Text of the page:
“It is going to be critical for companies to find ways to become flexible, modular, and nimble,” said Indranee Rajah, Minister, Prime Minister’s Office, Singapore.
Indranee Rajah, Minister, Prime Minister’s Office, Second Minister for Finance, and Second Minister for National Development, urged employers in Singapore to rethink the fundamentals of how and where to get work done in a post-pandemic world.
Speaking to Daniel Leung FCCA, Country Manager – Singapore, ACCA, on the future of work, she shared: “The world is changing fast, accountants have to keep up with these changes – which includes not just those on the technical side (sustainable reporting and other areas of new growth), but also in the way that accountants and leaders run their companies.
“We have seen how the world has discovered flexible working arrangements (FWAs), but they have to go beyond the pandemic. It is going to be critical for companies to find ways to become flexible, modular, and nimble. People don’t expect to go back to the office for a large amount of time in the day, without having some (form of) flexibility.”
She said this at the ACCA Annual Virtual Conference 2022, titled The Future of Work for Accountants, centred on the themes of sustainability, technology, and work redesign, and attended by Human Resources Online.
Minister Indranee went on to address the impact of recent workforce trends: “The Great Resignation is a reflection of people rethinking the fundamentals.
“The firms that want to attract and keep such employees need to reexamine their practices as well as work approaches, and flexible working will be the way to go. In Singapore, we’re playing a great deal of attention to that – all the things that employees take into account while deciding whether or not to stick at the job.”
Her key message to employers? “Look at growth areas as well as upskilling, but don’t forget to note what employees in the post-pandemic world really want.”
In addition to her take on the future of work, the Minister also encouraged employers to study the ongoing series of Job Transformation Maps (JTM) to navigate the industry changes they’re experiencing, as well as redesign jobs & roles accordingly, while referring to the JTMs for In-house Finance & Accounting (F&A) functions and Accounting Practices.
Noting that Singapore’s industry has identified sustainability as a growth area, the imperative now is to ensure that the workforce has the skills to deal with this and provide the services that are needed.
“The JTMs are very important in this strategy as they set out the key trends driving changes in this sector and lay out the pathways for employers to transform jobs. We found (in finance & accounting) that a majority of roles require minimal job redesign and are unlikely to be displaced, because they already involve value-adding tasks. So the good news is you already have a good base.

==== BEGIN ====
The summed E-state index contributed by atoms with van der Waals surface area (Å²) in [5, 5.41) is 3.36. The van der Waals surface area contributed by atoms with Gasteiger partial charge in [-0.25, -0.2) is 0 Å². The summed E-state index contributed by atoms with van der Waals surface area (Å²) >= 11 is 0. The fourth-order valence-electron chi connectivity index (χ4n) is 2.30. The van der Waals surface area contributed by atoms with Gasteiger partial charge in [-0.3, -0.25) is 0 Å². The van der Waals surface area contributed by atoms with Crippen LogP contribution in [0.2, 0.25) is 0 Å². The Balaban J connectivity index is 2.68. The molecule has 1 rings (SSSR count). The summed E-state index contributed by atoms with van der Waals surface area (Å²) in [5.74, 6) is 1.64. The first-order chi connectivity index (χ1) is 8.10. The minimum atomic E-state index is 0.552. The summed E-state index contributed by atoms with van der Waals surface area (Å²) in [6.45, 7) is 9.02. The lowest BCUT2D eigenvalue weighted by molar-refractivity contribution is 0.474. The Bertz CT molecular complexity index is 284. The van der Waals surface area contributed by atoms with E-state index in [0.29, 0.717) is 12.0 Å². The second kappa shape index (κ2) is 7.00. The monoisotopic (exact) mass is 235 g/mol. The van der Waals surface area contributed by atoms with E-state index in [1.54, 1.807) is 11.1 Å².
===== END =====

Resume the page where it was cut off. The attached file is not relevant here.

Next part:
“For roles which require significant reskilling, we have to invest in training to acquire new skills.” Minister Indranee took reference to the Job Redesign Toolkit created for this sector which can help employers on redesigning jobs to ensure they are current and efficient.
The future of the accountancy sector
As part of the fireside chat, Minister Indranee, who has previously co-chaired the Working Group on Legal and Accounting Services, the recommendations of which were aimed at transforming the legal and accounting industries in Singapore, shared trends for the accountancy sector in Singapore to note.
Sustainability was a key area of concern highlighted not just for the profession but for the nation as a whole. “That’s a big task to save the world – but accountants are in a good position to do quite a lot,” she remarked, sharing two key areas of priorities:
- Accelerating the adoption of sustainability practices,
- Ensuring quality in sustainability reporting.
Elaborating on these, noting that the traditional role of accounts has been to focus on corporate reporting, she said sustainability has since become the single biggest focus in the world post-pandemic, a phenomenon that cuts across sectors.
“First, be familiar with the company’s finances. Assess how environmental considerations and risks can affect your company performance. investors and clients are going to judge you by these practices.
“Second, help business leaders to identify ways to pivot their business models while taking into account risk factors. Apply the rigour you have in financial reporting to sustainability reporting. Business leaders will rely on accountants to put out credible information on sustainability disclosures.”
Photo / Journalist’s own
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